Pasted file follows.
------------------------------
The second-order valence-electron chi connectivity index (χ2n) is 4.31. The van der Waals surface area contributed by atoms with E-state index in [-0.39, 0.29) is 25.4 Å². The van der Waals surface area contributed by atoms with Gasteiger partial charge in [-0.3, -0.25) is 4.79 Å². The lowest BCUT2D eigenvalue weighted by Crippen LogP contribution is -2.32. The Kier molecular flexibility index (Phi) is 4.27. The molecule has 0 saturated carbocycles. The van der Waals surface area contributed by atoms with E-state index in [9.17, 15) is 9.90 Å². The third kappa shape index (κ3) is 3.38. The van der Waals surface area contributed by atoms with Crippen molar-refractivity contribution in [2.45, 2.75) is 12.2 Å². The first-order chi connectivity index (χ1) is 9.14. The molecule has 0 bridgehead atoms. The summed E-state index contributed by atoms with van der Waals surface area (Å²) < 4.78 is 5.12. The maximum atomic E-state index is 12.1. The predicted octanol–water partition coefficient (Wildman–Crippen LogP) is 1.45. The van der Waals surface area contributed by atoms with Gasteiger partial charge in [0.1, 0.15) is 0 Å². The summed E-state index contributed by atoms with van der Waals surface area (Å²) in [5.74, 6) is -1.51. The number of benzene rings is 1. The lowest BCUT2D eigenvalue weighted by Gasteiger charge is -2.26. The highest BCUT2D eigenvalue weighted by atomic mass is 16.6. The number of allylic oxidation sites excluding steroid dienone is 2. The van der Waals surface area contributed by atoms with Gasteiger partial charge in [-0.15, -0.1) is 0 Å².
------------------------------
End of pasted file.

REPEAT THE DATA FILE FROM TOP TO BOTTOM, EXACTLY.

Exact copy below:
The second-order valence-electron chi connectivity index (χ2n) is 4.31. The van der Waals surface area contributed by atoms with E-state index in [-0.39, 0.29) is 25.4 Å². The van der Waals surface area contributed by atoms with Gasteiger partial charge in [-0.3, -0.25) is 4.79 Å². The lowest BCUT2D eigenvalue weighted by Crippen LogP contribution is -2.32. The Kier molecular flexibility index (Phi) is 4.27. The molecule has 0 saturated carbocycles. The van der Waals surface area contributed by atoms with E-state index in [9.17, 15) is 9.90 Å². The third kappa shape index (κ3) is 3.38. The van der Waals surface area contributed by atoms with Crippen molar-refractivity contribution in [2.45, 2.75) is 12.2 Å². The first-order chi connectivity index (χ1) is 9.14. The molecule has 0 bridgehead atoms. The summed E-state index contributed by atoms with van der Waals surface area (Å²) < 4.78 is 5.12. The maximum atomic E-state index is 12.1. The predicted octanol–water partition coefficient (Wildman–Crippen LogP) is 1.45. The van der Waals surface area contributed by atoms with Gasteiger partial charge in [0.1, 0.15) is 0 Å². The summed E-state index contributed by atoms with van der Waals surface area (Å²) in [5.74, 6) is -1.51. The number of benzene rings is 1. The lowest BCUT2D eigenvalue weighted by Gasteiger charge is -2.26. The highest BCUT2D eigenvalue weighted by atomic mass is 16.6. The number of allylic oxidation sites excluding steroid dienone is 2. The van der Waals surface area contributed by atoms with Gasteiger partial charge in [-0.15, -0.1) is 0 Å².